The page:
Enter lawsuits like Ho’s. Indeed, Ho’s complaint is only the latest in a string of lawsuits since 2020 across west coast cities like Phoenix, San Francisco, and Los Angeles, as litigants turn to courts out of frustration with the political branches. But are courts even the appropriate actors to be tackling this problem? Will they be any better than City Hall at handling all the interlocking complexities described above?
Reality suggests that the answer is no. On one hand, narrow, single-issue injunctions like ordering police officers to issue more citations to unhoused individuals may tighten one thread by temporarily clearing tents from the premises of property owners. But when stitched together, the injunctions across these lawsuits illustrate the dizzying Catch-22 facing municipalities: They must issue more police citations to unhoused individuals and thus clear encampments, but they cannot do so unless they provide adequate alternative shelter to the unhoused — in cities that already have some of the most expensive real estate in the world. Further, they must accomplish all this in timelines as short as four months, but they cannot evade due process requirements such as public hearings and adequate notice to the unhoused — all of which, by design, delay relief. One might begin to see how these lawsuits leave city officials at an impasse.
But the broader reading of Ho’s requested relief — an injunction for the City to “do a better job” at solving homelessness — is equally unpromising. Namely, it runs into redressability issues. Law students may be familiar with the refrain that courts typically do not order the executive branch to simply change its enforcement practices. While the Sacramento lawsuit is in state rather than federal court and so Article III standing does not directly apply, the problems with court-ordered solutions to complex systemic issues like homelessness are not simply an abstract theory of judicial restraint. Even for state courts, there are practical problems with just telling the executive to “do better.” As the Ninth Circuit in Juliana v. United States explained, nonexpert courts usually aren’t competent to “order, design, supervise, or implement” remedial plans for societal problems like the homelessness crisis, as such decisions are better left to the political branches. Even if the court left the “details of implementation” to executive discretion, an injunction would still require “pass[ing] judgment on the sufficiency of the government’s response to the order, which necessarily would entail a broad range of policymaking” that courts are ill-suited to assess. Further, the homelessness crisis isn’t entirely due to official incompetence or apathy — there are a host of deeper state- and national-level factors that city officials are largely powerless to remedy.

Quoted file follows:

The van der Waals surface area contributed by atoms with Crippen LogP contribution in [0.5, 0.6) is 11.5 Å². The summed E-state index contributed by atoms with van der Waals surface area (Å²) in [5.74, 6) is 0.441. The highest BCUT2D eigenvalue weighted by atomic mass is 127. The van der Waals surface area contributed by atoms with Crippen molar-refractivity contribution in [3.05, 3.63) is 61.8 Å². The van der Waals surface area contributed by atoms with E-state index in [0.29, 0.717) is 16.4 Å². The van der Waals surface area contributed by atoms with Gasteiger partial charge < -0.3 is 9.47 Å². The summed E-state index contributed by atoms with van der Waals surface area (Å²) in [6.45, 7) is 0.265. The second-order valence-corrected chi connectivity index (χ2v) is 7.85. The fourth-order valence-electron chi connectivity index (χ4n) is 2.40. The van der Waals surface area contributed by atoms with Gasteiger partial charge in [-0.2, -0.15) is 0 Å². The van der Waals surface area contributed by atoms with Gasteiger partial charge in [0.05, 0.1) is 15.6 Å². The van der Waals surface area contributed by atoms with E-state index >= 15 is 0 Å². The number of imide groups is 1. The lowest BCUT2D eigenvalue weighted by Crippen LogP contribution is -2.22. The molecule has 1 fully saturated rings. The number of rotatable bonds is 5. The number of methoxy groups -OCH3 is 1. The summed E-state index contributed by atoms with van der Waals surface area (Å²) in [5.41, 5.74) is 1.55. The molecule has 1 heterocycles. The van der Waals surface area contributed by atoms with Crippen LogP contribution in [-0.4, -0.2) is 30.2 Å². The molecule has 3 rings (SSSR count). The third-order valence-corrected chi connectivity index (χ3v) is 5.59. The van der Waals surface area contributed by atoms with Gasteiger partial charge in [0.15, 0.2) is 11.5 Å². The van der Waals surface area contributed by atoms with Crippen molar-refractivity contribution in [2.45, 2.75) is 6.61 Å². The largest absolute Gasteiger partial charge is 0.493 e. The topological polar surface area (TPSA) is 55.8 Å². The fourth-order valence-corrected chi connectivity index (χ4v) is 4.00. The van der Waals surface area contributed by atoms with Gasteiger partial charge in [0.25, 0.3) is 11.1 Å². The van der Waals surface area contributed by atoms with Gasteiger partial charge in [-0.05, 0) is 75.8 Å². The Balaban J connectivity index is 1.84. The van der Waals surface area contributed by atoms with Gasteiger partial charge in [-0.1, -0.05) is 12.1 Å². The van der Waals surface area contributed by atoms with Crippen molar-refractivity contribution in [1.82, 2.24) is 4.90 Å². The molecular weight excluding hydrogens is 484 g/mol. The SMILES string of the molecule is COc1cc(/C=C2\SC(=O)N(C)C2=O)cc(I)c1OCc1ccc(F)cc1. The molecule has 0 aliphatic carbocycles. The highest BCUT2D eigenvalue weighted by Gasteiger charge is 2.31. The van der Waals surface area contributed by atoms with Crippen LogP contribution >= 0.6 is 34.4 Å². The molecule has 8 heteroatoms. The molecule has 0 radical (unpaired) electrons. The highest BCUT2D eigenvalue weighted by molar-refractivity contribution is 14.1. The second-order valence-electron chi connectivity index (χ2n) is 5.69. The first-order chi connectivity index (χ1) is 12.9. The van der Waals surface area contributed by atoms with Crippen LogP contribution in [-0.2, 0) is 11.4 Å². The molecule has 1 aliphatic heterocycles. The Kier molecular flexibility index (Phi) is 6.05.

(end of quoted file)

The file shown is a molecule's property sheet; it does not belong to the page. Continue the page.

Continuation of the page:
My point here is not to suggest that these lawsuits are useless; indeed, Ho’s complaint brings public attention to and vindicates real harms suffered by both unhoused individuals and property owners. But to be maximally effective, litigants and courts must ensure that they are crafting effective solutions in ways that don’t exacerbate the problem by either tying the hands of city officials or promising more than courts are competent to deliver. For example, if the problem truly is that city officials are kicking the homelessness crisis down the road and eschewing responsibility, then perhaps the focus of litigation should be on the process rather than the remedy. Instead of issuing preliminary injunctions, courts can use other managerial powers of the trial process to keep city officials accountable. In a recent 2022 article, Professor Payvand Ahdout describes some of these mechanisms available in a judge’s toolbox, such as using discovery to force public transparency or setting court-monitored scheduling orders to prevent city officials from missing deadlines with no ramifications.
All this to say, the homelessness crisis is a chronic, systemic issue that a single city, in isolation, cannot resolve. But likely no one thing can. Indeed, a viable short-term solution may not even exist given the deep-seated nature of the underlying inequities coupled with the need to respect unsheltered individuals’ due process rights. But maybe litigants and judges can think about different and creative ways to approach the problem of city official accountability. Even if this wouldn’t necessarily solve the entire homelessness crisis, at least this way, courts can provide some breathing room for city officials to experiment with various policies while still holding them accountable in subtle ways.